But now, in a major post, Seeing the Forest has unearthed Antonin Scalia's not-so-secret theocratic prejudices. Scalia's bias is important because, as a Justice of the Supreme Court of the United States, his vote obliterated yours in the non-election of George W. Bush in December 2000. Evidence for his pro-religious bias is provided by Scalia himself in an article entitled "God's Justice and Ours":
The mistaken tendency to believe that a democratic government, being nothing more than the composite will of its individual citizens, has no more moral power or authority than they do as individuals has adverse effects in other areas as well. It fosters civil disobedience, for example, which proceeds on the assumption that what the individual citizen considers an unjust law—even if it does not compel him to act unjustly—need not be obeyed. St. Paul would not agree. “Ye must needs be subject,” he said, “not only for wrath, but also for conscience sake.” For conscience sake. The reaction of people of faith to this tendency of democracy to obscure the divine authority behind government should not be resignation to it, but the resolution to combat it as effectively as possible.
Scalia is already engaged in a holy war, an actual crusade. He admits it right here. The "should not be" in the last sentence above is prescriptive — it tells people of faith what they ought to be doing to reveal the "divine authority" behind government.
Scalia also shows his distaste for secularism:
A brief story about the aftermath of September 11 nicely illustrates how different things are in secularized Europe. I was at a conference of European and American lawyers and jurists in Rome when the planes struck the twin towers. All in attendance were transfixed by the horror of the event, and listened with rapt attention to the President’s ensuing address to the nation. When the speech had concluded, one of the European conferees—a religious man—confided in me how jealous he was that the leader of my nation could conclude his address with the words “God bless the United States.” Such invocation of the deity, he assured me, was absolutely unthinkable in his country, with its Napoleonic tradition of extirpating religion from public life.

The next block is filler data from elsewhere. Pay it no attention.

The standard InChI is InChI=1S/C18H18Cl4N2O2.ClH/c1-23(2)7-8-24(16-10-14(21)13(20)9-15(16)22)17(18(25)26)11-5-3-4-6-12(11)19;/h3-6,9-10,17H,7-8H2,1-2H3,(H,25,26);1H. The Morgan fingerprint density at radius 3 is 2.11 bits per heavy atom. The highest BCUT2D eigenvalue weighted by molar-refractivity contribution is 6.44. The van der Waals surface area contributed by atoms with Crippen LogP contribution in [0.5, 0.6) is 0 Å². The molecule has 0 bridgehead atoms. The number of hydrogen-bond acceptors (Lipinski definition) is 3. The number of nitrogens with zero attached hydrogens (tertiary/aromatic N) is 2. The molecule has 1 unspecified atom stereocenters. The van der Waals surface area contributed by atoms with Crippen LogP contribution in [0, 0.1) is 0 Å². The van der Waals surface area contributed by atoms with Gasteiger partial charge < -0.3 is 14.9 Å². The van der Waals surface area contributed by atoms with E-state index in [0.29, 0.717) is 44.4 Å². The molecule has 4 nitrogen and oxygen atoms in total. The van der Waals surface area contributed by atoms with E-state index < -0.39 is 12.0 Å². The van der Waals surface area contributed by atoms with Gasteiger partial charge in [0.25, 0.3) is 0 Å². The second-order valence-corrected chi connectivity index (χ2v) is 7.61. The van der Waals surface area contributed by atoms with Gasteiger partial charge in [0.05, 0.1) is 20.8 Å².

Scalia approves of the jealousy a pious European feels toward religious intrusions upon American democracy.
This Christian campaign is careful to exclude Catholics (see the full Scalia article). The so-called Party of Lincoln, formerly (and accurately) known as the Party of the Rich, is undergoing a makeover as the Party of WASPs.
Goodbye, science. Farewell, reason. The New Empire of Irrationality has arrived — a perfect storm of religious intrigue, political seizure, and corporate plunder.
The law firm of Vinson & Elkins and three investment banks have asked a federal appellate court to overrule U.S. District Judge Melinda Harmon and let them out of the Enron shareholder lawsuit.
The law firm, J.P. Morgan Chase & Co., Credit Suisse First Boston Corp., and Barclays asked the 5th U.S. Circuit Court of Appeals to find that Harmon has abused her discretion in their cases.
Their technical point is that Harmon improperly refused to allow them to appeal her ruling that they must stay in the case.
But the reality is that they've gone over Harmon's head to ask the appellate court for a favor that is seldom granted.
Sadly, the beneficiaries of the favor economy will doubtless triumph over those who rely on the lower-class money economy — such as Enron's shareholders and employees who have been relieved of their life savings and retirement income.
Just seeing the word Enron makes me think, "White collar crime pays so much better than street crime."
We last wrote about the House of Enron and its vampire architects a mere five days ago in a lengthy post on the 2,700-page congressional report dealing with its collapse.
Tragic results will arise from the Republican insistence on pretending that viral diseases have moral causes. Here's an overview of their death-dealing War on Condoms (pdf file from Planned Parenthood).
The matter-of-fact sexuality depicted in the sign above reveals the lack of human reality in the administration's standard approach. People have sex — sometimes without the sanction of church or state. Get over it, you big babies. Because you Republicans auctioned off your power base to radical Christians (not to mention your implicit racism as a party), millions of lives are at stake, and millions more orphans will roam the African continent.
Did you catch the columnist line-up in the Commentary section of the Sunday [Chicago] Sun-Times? It featured Bob Novak, George Will, Mark Steyn, and Betsy Hart, not to mention a guest column from the editor of the Jerusalem Post under the headline: 'Liberals Just Refuse to Evolve.' Don't get me wrong, I enjoy reading all the above columnists except Hart, but how about giving the other side some space?